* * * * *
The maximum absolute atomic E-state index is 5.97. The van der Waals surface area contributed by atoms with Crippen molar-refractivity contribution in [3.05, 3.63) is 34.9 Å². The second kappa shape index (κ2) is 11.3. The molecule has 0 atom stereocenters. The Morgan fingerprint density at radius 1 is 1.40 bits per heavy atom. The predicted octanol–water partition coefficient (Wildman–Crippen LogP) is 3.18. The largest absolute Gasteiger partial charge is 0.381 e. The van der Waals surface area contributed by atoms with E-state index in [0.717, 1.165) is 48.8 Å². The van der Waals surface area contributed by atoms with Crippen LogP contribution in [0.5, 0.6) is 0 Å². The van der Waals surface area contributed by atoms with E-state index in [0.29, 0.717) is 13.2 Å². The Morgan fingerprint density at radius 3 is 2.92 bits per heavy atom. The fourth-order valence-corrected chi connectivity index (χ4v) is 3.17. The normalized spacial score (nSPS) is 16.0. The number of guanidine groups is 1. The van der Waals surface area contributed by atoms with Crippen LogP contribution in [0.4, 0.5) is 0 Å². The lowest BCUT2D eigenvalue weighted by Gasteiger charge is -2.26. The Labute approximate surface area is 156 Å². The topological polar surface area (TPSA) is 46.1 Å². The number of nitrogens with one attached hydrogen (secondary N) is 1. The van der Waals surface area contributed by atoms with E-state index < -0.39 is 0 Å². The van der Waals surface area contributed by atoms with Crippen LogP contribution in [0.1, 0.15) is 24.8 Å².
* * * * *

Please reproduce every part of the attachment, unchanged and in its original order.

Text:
The maximum absolute atomic E-state index is 5.97. The van der Waals surface area contributed by atoms with Crippen molar-refractivity contribution in [3.05, 3.63) is 34.9 Å². The second kappa shape index (κ2) is 11.3. The molecule has 0 atom stereocenters. The Morgan fingerprint density at radius 1 is 1.40 bits per heavy atom. The predicted octanol–water partition coefficient (Wildman–Crippen LogP) is 3.18. The largest absolute Gasteiger partial charge is 0.381 e. The van der Waals surface area contributed by atoms with E-state index in [0.717, 1.165) is 48.8 Å². The van der Waals surface area contributed by atoms with Crippen LogP contribution in [0.5, 0.6) is 0 Å². The van der Waals surface area contributed by atoms with E-state index in [0.29, 0.717) is 13.2 Å². The Morgan fingerprint density at radius 3 is 2.92 bits per heavy atom. The fourth-order valence-corrected chi connectivity index (χ4v) is 3.17. The normalized spacial score (nSPS) is 16.0. The number of guanidine groups is 1. The van der Waals surface area contributed by atoms with Crippen LogP contribution in [0.4, 0.5) is 0 Å². The lowest BCUT2D eigenvalue weighted by Gasteiger charge is -2.26. The Labute approximate surface area is 156 Å². The topological polar surface area (TPSA) is 46.1 Å². The number of nitrogens with one attached hydrogen (secondary N) is 1. The van der Waals surface area contributed by atoms with E-state index < -0.39 is 0 Å². The van der Waals surface area contributed by atoms with Crippen LogP contribution in [0.1, 0.15) is 24.8 Å².